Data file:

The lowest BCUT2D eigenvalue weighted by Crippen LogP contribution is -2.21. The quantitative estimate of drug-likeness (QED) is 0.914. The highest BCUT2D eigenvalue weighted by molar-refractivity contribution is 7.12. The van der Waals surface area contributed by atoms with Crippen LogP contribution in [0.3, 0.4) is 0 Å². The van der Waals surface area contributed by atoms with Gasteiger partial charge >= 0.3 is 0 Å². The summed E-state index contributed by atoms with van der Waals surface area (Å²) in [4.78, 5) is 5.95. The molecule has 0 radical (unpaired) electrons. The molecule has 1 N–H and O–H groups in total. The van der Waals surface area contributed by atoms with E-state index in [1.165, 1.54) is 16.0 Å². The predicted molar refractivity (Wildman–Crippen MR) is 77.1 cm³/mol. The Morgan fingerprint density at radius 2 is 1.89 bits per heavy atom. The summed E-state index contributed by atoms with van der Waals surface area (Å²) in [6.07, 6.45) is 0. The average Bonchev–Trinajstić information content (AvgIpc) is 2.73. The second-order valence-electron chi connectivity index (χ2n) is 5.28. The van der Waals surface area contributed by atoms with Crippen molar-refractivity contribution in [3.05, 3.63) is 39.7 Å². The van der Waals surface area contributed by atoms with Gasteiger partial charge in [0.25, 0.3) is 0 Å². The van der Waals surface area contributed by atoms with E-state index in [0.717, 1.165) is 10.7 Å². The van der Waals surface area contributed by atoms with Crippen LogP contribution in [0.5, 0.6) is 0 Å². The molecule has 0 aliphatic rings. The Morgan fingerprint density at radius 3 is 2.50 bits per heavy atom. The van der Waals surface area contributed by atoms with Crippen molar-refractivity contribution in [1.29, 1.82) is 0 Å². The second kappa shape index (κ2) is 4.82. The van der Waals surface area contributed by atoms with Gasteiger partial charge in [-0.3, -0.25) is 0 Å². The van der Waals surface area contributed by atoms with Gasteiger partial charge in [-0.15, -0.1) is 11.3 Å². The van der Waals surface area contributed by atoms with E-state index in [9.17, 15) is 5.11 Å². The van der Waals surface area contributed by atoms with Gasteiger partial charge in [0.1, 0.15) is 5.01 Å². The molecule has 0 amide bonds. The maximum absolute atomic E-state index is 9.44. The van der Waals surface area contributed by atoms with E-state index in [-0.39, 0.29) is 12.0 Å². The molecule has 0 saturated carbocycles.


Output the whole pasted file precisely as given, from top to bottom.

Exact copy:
The lowest BCUT2D eigenvalue weighted by Crippen LogP contribution is -2.21. The quantitative estimate of drug-likeness (QED) is 0.914. The highest BCUT2D eigenvalue weighted by molar-refractivity contribution is 7.12. The van der Waals surface area contributed by atoms with Crippen LogP contribution in [0.3, 0.4) is 0 Å². The van der Waals surface area contributed by atoms with Gasteiger partial charge >= 0.3 is 0 Å². The summed E-state index contributed by atoms with van der Waals surface area (Å²) in [4.78, 5) is 5.95. The molecule has 0 radical (unpaired) electrons. The molecule has 1 N–H and O–H groups in total. The van der Waals surface area contributed by atoms with E-state index in [1.165, 1.54) is 16.0 Å². The predicted molar refractivity (Wildman–Crippen MR) is 77.1 cm³/mol. The Morgan fingerprint density at radius 2 is 1.89 bits per heavy atom. The summed E-state index contributed by atoms with van der Waals surface area (Å²) in [6.07, 6.45) is 0. The average Bonchev–Trinajstić information content (AvgIpc) is 2.73. The second-order valence-electron chi connectivity index (χ2n) is 5.28. The van der Waals surface area contributed by atoms with Crippen molar-refractivity contribution in [3.05, 3.63) is 39.7 Å². The van der Waals surface area contributed by atoms with Gasteiger partial charge in [0.25, 0.3) is 0 Å². The van der Waals surface area contributed by atoms with E-state index in [0.717, 1.165) is 10.7 Å². The van der Waals surface area contributed by atoms with Crippen LogP contribution in [0.5, 0.6) is 0 Å². The molecule has 0 aliphatic rings. The Morgan fingerprint density at radius 3 is 2.50 bits per heavy atom. The van der Waals surface area contributed by atoms with Crippen molar-refractivity contribution in [1.29, 1.82) is 0 Å². The second kappa shape index (κ2) is 4.82. The van der Waals surface area contributed by atoms with Gasteiger partial charge in [-0.3, -0.25) is 0 Å². The van der Waals surface area contributed by atoms with Gasteiger partial charge in [-0.15, -0.1) is 11.3 Å². The van der Waals surface area contributed by atoms with E-state index in [9.17, 15) is 5.11 Å². The van der Waals surface area contributed by atoms with Gasteiger partial charge in [0.1, 0.15) is 5.01 Å². The molecule has 0 amide bonds. The maximum absolute atomic E-state index is 9.44. The van der Waals surface area contributed by atoms with E-state index in [-0.39, 0.29) is 12.0 Å². The molecule has 0 saturated carbocycles.